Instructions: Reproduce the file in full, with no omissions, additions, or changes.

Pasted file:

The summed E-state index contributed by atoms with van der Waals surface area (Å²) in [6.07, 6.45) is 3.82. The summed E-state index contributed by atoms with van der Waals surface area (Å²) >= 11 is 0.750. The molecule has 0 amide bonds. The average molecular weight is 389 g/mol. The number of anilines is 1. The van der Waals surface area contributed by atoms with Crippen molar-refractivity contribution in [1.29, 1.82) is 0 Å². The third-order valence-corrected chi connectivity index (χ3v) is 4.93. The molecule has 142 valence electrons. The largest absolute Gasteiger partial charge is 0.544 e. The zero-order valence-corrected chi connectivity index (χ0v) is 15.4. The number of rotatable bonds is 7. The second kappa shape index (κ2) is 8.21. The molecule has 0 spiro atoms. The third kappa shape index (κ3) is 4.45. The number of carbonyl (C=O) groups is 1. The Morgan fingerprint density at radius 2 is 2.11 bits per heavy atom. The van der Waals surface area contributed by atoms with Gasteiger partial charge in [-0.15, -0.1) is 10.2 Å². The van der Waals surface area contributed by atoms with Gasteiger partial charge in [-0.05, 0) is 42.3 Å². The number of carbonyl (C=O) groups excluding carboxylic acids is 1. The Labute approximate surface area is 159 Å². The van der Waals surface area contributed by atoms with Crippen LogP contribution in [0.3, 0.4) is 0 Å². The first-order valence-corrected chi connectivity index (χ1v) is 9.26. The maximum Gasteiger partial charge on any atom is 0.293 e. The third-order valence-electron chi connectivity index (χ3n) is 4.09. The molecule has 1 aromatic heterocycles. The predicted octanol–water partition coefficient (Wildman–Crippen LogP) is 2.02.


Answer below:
The summed E-state index contributed by atoms with van der Waals surface area (Å²) in [6.07, 6.45) is 3.82. The summed E-state index contributed by atoms with van der Waals surface area (Å²) >= 11 is 0.750. The molecule has 0 amide bonds. The average molecular weight is 389 g/mol. The number of anilines is 1. The van der Waals surface area contributed by atoms with Crippen molar-refractivity contribution in [1.29, 1.82) is 0 Å². The third-order valence-corrected chi connectivity index (χ3v) is 4.93. The molecule has 142 valence electrons. The largest absolute Gasteiger partial charge is 0.544 e. The zero-order valence-corrected chi connectivity index (χ0v) is 15.4. The number of rotatable bonds is 7. The second kappa shape index (κ2) is 8.21. The molecule has 0 spiro atoms. The third kappa shape index (κ3) is 4.45. The number of carbonyl (C=O) groups is 1. The Morgan fingerprint density at radius 2 is 2.11 bits per heavy atom. The van der Waals surface area contributed by atoms with Gasteiger partial charge in [-0.15, -0.1) is 10.2 Å². The van der Waals surface area contributed by atoms with Gasteiger partial charge in [-0.05, 0) is 42.3 Å². The number of carbonyl (C=O) groups excluding carboxylic acids is 1. The Labute approximate surface area is 159 Å². The van der Waals surface area contributed by atoms with Crippen LogP contribution in [0.3, 0.4) is 0 Å². The first-order valence-corrected chi connectivity index (χ1v) is 9.26. The maximum Gasteiger partial charge on any atom is 0.293 e. The third-order valence-electron chi connectivity index (χ3n) is 4.09. The molecule has 1 aromatic heterocycles. The predicted octanol–water partition coefficient (Wildman–Crippen LogP) is 2.02.